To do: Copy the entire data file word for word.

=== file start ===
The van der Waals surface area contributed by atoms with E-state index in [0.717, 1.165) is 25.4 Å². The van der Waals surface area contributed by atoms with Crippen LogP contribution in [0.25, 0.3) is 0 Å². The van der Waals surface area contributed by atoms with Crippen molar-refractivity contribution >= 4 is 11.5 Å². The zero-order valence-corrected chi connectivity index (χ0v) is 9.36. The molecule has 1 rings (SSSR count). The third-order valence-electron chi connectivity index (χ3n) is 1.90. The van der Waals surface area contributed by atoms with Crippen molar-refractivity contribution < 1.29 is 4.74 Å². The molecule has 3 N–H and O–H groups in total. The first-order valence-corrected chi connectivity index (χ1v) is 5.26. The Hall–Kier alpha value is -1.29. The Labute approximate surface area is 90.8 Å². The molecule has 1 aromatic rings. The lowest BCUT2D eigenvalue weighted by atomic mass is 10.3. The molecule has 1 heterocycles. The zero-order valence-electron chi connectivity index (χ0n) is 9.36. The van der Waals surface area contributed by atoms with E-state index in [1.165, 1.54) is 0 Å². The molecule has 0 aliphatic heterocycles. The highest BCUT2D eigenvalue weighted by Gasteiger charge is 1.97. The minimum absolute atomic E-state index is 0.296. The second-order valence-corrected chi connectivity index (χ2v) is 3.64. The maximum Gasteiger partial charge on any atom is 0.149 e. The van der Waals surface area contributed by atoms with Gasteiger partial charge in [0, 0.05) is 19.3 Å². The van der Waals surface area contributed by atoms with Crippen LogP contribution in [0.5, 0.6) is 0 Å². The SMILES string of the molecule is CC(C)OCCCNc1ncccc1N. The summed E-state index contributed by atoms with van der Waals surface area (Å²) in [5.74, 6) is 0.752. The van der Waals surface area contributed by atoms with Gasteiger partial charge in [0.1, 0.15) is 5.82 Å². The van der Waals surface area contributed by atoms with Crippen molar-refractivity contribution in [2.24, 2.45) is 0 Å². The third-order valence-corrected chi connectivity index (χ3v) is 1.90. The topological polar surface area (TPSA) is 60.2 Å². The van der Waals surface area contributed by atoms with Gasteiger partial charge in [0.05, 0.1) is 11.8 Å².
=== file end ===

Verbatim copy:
The van der Waals surface area contributed by atoms with E-state index in [0.717, 1.165) is 25.4 Å². The van der Waals surface area contributed by atoms with Crippen LogP contribution in [0.25, 0.3) is 0 Å². The van der Waals surface area contributed by atoms with Crippen molar-refractivity contribution >= 4 is 11.5 Å². The zero-order valence-corrected chi connectivity index (χ0v) is 9.36. The molecule has 1 rings (SSSR count). The third-order valence-electron chi connectivity index (χ3n) is 1.90. The van der Waals surface area contributed by atoms with Crippen molar-refractivity contribution < 1.29 is 4.74 Å². The molecule has 3 N–H and O–H groups in total. The first-order valence-corrected chi connectivity index (χ1v) is 5.26. The Hall–Kier alpha value is -1.29. The Labute approximate surface area is 90.8 Å². The molecule has 1 aromatic rings. The lowest BCUT2D eigenvalue weighted by atomic mass is 10.3. The molecule has 1 heterocycles. The zero-order valence-electron chi connectivity index (χ0n) is 9.36. The van der Waals surface area contributed by atoms with E-state index in [1.165, 1.54) is 0 Å². The molecule has 0 aliphatic heterocycles. The highest BCUT2D eigenvalue weighted by Gasteiger charge is 1.97. The minimum absolute atomic E-state index is 0.296. The second-order valence-corrected chi connectivity index (χ2v) is 3.64. The maximum Gasteiger partial charge on any atom is 0.149 e. The van der Waals surface area contributed by atoms with Gasteiger partial charge in [0, 0.05) is 19.3 Å². The van der Waals surface area contributed by atoms with Crippen LogP contribution in [0.5, 0.6) is 0 Å². The SMILES string of the molecule is CC(C)OCCCNc1ncccc1N. The summed E-state index contributed by atoms with van der Waals surface area (Å²) in [5.74, 6) is 0.752. The van der Waals surface area contributed by atoms with Gasteiger partial charge in [0.1, 0.15) is 5.82 Å². The van der Waals surface area contributed by atoms with Crippen molar-refractivity contribution in [2.24, 2.45) is 0 Å². The third-order valence-corrected chi connectivity index (χ3v) is 1.90. The topological polar surface area (TPSA) is 60.2 Å². The van der Waals surface area contributed by atoms with Gasteiger partial charge in [0.05, 0.1) is 11.8 Å².